Plaza de Armas(Plaza Mayor to some), and admire the La Libertad monument. Even from here, you can feel the ocean breeze. On Calle Pizarro on one side of the Plaza stands la Casa Urquiaga Calogne. A block further up, you come to one of the city’s most striking colonial homes, la Casa de Mayorazgo. If you venture inside, you can almost taste the history of the place. The city’s marvelous colonial churches are also an absolute must, blending Hispanic architecture with touches of native influence. The finest examples are the Cathedral, Santo Domingo, San Agustin and San Francisco.What is more, wherever you turn, you will see the magnificent balconies, huge bay-windows and massive front doors. Few cities in the region have so conserved their Colonial and Republican past. Trujillo has the cleanest streets in Peru. Indeed it looks as if some poor soul has to polish them daily. Some still retain their original cobbles.
Arriving at El Recreo square you will be immediately captivated by the romance of the place. Here under the fichus trees you catch yourself wondering how many love affairs were born – and died – here under the rustling leaves. At the corner of Orbegoso and San Martín, there is an old mansion of adobe and wood. One of the upstairs rooms was once the home to Cesar Vallejo, Some even call Trujillo “The City of Vallejo” in his honor. At night, the young often gather by the La Libertad Monument to sing Vallejo’s lyrics to rock music. Besides its fame as a cultural centre, there is also a touch of the irreverent here. Trujillo’s four universities, centers of art education, and a long-standing affinity for politics, make it the obvious choice as the regional capital. The nightlife in this “City of Spring” rivals Lima at its best. Revelers can dance the night away in discotheques set in colonial mansions, experience the excitement of a bullfight, or help themselves to a variety of local delicacies from the grill.
City of Clay
Peru’s largest city at that time. Chan Chan, As it was called, was the capital of the Chimu civilization. There was room for 100,000 people, virtually a city-state. It was so well laid out, that when the all-powerful Incas laid siege to it, it took them several years to capture it. The city covers an area of more than 20 kilometers in diameter; its inhabitants lived an integrated existence:
The city had a religious-ceremonial centre, an enormous warehouse, administrative unit as well as a military bunker. The city also had its own reservoirs, which are still intact, as well as a beach from where intrepid fishermen would put out to sea on the traditional reed boats. Experts say the Chimu were apparently five or six centuries ahead of the western, at least as far as hydraulic engineering was concerned. Testimonies to this are the irrigation channels winding their way through the sand, like immense serpents on the outskirts of Chan Chan. A typical citadel belonging to this civilization, which lasted from 900 to 1,400 A.D., was divided into four separate segments: a great square for ceremonies; the ruler’s residence; a huge warehouse for food supplies and a reservoir; finally, there was a burial site, which was reserved exclusively for the Chimu rulers. On the outskirts of each citadel, there was an area where the people were mainly engaged in farming, craftsmanship and fishing, the main activities which sustained the civilization that occupied northern Peru in this pre-Incan era. Visitors can marvel at the architecture of the palaces: huge constructions of clay and sand measuring up to 15 meters high. The trapezoid walls of huge stones and clay measured five meters wide at their base and could withstand earthquakes. The high walls are decorated with beautiful haut-relieves, depicting customs, religious mythology, constellations as well as the farming and fishing seasons. The motifs are arranged in combinations of small figures in horizontal and vertical patterns: fishes, birds and reptiles arranged in marvelous symmetry, just like an endless embroidered hanging mural. The city, once besieged the Incas, is today under assault by local pig farmers. A rather depressing turn of events for an archaeological complex that has been declared part of the Cultural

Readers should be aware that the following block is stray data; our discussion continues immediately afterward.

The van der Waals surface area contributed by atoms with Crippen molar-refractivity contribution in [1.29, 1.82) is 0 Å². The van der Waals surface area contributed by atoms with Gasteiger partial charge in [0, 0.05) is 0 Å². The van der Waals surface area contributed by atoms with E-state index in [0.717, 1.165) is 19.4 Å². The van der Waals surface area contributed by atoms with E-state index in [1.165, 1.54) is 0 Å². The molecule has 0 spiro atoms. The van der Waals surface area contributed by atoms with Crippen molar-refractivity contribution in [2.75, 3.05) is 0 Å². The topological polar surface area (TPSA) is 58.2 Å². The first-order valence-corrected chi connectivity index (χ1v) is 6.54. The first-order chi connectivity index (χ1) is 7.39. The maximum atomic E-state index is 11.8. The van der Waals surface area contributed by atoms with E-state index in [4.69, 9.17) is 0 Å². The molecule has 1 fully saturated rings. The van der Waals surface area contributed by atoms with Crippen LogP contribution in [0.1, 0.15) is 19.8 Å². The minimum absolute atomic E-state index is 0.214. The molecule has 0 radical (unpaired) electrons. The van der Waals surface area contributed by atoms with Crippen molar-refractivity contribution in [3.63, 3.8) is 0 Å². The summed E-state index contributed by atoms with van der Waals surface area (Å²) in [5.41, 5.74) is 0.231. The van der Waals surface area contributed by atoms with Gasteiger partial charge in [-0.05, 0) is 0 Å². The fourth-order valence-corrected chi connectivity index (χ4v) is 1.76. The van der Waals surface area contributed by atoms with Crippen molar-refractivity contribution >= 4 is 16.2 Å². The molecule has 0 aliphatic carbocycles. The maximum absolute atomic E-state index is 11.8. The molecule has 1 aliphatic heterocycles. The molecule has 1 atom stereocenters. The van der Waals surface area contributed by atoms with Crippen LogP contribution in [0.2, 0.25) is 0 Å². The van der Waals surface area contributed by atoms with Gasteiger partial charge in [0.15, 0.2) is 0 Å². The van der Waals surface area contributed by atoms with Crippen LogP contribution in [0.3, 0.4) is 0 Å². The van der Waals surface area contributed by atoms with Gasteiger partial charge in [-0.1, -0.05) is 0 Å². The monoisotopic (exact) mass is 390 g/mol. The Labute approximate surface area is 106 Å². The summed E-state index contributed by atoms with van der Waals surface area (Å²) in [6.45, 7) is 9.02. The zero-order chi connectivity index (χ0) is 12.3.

*bank: in Trujillo money banco latino ,cheques with banco de credito
*post :at manco capac 306 open from 13 to 18 H
*internet:at the plaza de armas
*Transport: there are many combi’s route A en B between Trujillo and Huanchaco each 5 to 10 minutes *om 5h to 21 H it takes 20 minutes